Too good to be true?

1 February, 2018

Some unregulated commercial Will writers market ‘lifetime protection trusts’ as a solution to reduce care home fees and save inheritance tax (‘IHT’). The benefits are often overstated and you should exercise caution when considering these trust arrangements as they may not be suitable in your circumstances.  Francesca Sassoli answers some common questions in relation to these trusts.

What is a lifetime protection trust?

Trust arrangements are promoted under a number of different names including ‘wealth preservation trusts’.  The trust is set up to receive your family home during your lifetime leaving you with limited control of your main asset.

Giving your home away during your lifetime is rarely a good idea and will make it harder for you to access the capital when you need it. 

Will it save me IHT?

Not necessarily. The value of your property will only fall outside your estate for IHT purposes if you give up any benefit from the property and survive 7 years from the date you gave it to the trust.  Living in the property without paying a full market rent would count as a benefit.

These trust arrangements have been marketed to individuals whose estates are not subject to IHT.  The introduction of the new Residence Nil Rate Band in April 2017 increased the tax free allowances available to individuals.  By 2020, married couples who meet all the conditions of the new allowance will be able to pass £1 million of their combined assets, including their home, to their children or grandchildren tax free.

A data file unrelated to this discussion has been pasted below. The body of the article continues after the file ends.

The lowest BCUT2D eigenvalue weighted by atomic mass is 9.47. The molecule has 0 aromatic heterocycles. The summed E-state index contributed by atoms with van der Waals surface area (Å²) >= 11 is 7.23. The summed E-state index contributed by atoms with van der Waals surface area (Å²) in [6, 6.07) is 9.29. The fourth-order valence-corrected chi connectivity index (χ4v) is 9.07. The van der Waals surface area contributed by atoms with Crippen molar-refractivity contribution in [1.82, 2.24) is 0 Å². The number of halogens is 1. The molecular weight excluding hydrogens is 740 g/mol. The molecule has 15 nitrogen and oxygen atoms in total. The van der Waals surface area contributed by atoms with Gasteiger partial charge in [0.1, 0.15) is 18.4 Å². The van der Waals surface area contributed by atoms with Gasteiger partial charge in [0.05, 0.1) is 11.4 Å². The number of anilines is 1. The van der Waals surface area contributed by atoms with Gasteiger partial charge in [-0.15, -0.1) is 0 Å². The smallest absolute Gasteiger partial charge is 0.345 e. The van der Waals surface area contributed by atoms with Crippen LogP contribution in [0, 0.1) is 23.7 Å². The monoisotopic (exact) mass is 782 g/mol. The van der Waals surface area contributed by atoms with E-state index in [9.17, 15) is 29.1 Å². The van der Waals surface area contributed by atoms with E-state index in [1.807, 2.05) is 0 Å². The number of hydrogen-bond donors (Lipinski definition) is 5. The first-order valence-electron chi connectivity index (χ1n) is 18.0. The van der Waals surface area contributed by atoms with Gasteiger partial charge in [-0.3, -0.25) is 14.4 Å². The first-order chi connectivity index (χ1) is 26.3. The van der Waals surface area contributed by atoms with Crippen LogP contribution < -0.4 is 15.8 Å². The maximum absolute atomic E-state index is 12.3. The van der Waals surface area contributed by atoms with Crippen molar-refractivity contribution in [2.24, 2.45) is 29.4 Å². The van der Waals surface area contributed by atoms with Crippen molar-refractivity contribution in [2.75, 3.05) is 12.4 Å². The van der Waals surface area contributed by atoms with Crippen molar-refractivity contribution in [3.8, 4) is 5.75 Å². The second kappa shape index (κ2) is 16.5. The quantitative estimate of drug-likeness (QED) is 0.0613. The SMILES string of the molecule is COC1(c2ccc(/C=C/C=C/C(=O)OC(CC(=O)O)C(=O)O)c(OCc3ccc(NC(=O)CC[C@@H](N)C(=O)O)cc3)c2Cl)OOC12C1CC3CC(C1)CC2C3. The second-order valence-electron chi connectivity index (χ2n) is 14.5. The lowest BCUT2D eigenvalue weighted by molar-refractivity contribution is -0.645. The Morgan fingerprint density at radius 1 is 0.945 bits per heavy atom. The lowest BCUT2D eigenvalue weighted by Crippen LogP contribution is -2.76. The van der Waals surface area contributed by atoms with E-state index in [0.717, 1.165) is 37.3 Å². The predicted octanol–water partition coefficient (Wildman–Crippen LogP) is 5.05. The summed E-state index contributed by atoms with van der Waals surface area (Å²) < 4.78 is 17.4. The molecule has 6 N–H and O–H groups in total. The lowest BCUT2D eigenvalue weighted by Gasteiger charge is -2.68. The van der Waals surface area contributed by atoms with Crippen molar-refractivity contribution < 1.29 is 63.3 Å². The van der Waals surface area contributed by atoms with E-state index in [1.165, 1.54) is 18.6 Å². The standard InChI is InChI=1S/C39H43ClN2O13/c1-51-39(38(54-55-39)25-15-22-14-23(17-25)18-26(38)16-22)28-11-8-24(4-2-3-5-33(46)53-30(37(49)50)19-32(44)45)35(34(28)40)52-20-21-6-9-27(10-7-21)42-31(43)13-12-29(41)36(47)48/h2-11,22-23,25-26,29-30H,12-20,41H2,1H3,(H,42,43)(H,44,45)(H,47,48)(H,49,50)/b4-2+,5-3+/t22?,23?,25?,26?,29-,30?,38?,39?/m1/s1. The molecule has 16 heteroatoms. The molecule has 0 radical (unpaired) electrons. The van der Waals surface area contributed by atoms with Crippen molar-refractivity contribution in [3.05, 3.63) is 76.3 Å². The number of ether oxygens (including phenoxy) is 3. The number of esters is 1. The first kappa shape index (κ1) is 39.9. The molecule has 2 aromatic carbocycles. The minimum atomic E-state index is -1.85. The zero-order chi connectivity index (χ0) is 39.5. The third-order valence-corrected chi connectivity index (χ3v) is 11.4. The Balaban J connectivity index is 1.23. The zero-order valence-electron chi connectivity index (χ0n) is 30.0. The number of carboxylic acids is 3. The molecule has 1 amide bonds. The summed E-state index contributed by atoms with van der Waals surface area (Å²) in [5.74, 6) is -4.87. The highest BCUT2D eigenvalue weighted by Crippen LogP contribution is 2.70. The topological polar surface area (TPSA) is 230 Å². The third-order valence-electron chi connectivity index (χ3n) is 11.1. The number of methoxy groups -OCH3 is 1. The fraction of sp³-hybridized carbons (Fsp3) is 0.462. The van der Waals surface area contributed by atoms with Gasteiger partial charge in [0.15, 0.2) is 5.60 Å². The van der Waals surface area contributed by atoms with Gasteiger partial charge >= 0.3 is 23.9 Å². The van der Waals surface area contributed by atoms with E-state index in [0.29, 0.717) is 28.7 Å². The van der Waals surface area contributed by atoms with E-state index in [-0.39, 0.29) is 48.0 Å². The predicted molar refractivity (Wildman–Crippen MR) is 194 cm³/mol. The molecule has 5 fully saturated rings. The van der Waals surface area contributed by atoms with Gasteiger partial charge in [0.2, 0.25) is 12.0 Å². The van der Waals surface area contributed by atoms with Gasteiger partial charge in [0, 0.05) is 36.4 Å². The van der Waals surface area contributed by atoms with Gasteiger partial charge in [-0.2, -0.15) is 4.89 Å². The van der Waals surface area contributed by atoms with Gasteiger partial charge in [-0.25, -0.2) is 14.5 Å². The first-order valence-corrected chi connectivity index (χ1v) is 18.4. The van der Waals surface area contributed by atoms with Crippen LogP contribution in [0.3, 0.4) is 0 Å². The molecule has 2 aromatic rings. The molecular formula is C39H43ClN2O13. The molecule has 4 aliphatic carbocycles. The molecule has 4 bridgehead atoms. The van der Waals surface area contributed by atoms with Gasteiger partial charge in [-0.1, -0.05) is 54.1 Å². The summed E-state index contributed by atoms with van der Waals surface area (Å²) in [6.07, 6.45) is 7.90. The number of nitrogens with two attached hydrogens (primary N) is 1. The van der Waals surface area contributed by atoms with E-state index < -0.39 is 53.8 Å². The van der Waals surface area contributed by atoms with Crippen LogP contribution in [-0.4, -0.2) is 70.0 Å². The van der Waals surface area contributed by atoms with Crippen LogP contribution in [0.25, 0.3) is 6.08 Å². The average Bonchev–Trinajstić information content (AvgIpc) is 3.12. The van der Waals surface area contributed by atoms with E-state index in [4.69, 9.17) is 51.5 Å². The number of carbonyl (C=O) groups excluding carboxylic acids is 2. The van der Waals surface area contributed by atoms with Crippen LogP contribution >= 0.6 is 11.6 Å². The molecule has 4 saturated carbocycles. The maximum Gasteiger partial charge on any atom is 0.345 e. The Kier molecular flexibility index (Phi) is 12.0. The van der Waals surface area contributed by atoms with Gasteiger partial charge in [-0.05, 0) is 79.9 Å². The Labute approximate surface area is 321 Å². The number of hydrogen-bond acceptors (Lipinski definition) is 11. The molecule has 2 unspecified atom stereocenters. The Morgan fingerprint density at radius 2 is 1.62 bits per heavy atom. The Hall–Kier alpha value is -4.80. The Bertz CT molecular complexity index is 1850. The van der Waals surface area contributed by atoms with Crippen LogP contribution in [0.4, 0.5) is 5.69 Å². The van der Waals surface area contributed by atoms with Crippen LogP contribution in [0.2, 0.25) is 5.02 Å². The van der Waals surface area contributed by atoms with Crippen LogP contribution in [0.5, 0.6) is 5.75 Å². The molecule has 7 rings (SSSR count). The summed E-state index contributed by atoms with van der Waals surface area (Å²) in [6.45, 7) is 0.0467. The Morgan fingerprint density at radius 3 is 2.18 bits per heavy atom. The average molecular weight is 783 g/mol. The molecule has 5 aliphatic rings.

Will it save me care home fees?

Probably not.  Depending on your circumstances, it is likely that the arrangement will be caught by the ‘deliberate deprivation’ rules.  The rules allow local authorities to clawback assets that a person has sold or given away with the intention of reducing their wealth before being assessed for entitlement to help with care fees.   There is no time limit for applying the rule.  The local authority simply has to demonstrate that it is more likely than not that the individual knew, at the time of setting up the trust, that they may need care in the future.

Is it simple to run?

Not always. Trustees should keep accounts and record their decisions. They must comply with HMRC reporting requirements.  Depending on the value of your property, the trust may be subject to an initial IHT charge when it is set up and an exit charge when property leaves the trust.  A review must be carried out on every 10 year anniversary of the trust’s creation and an IHT charge may arise then too. 

Does this mean all trusts are a bad idea?

Not at all.  There are various different types of trust that can be very useful if implemented correctly and in the right circumstances.  Trusts can be used to protect assets and beneficiaries, reduce IHT and provide flexibility for planning in the future. 

How can I save IHT and protect my assets from care home fees?

By seeking independent advice from a regulated professional.  A well drafted Will that is appropriate to your circumstances can mitigate the impact of IHT and care home fees. 

If you would like more information, Francesca can be contacted on 01892 506 354 or francesca.sassoli@crippspg.co.uk.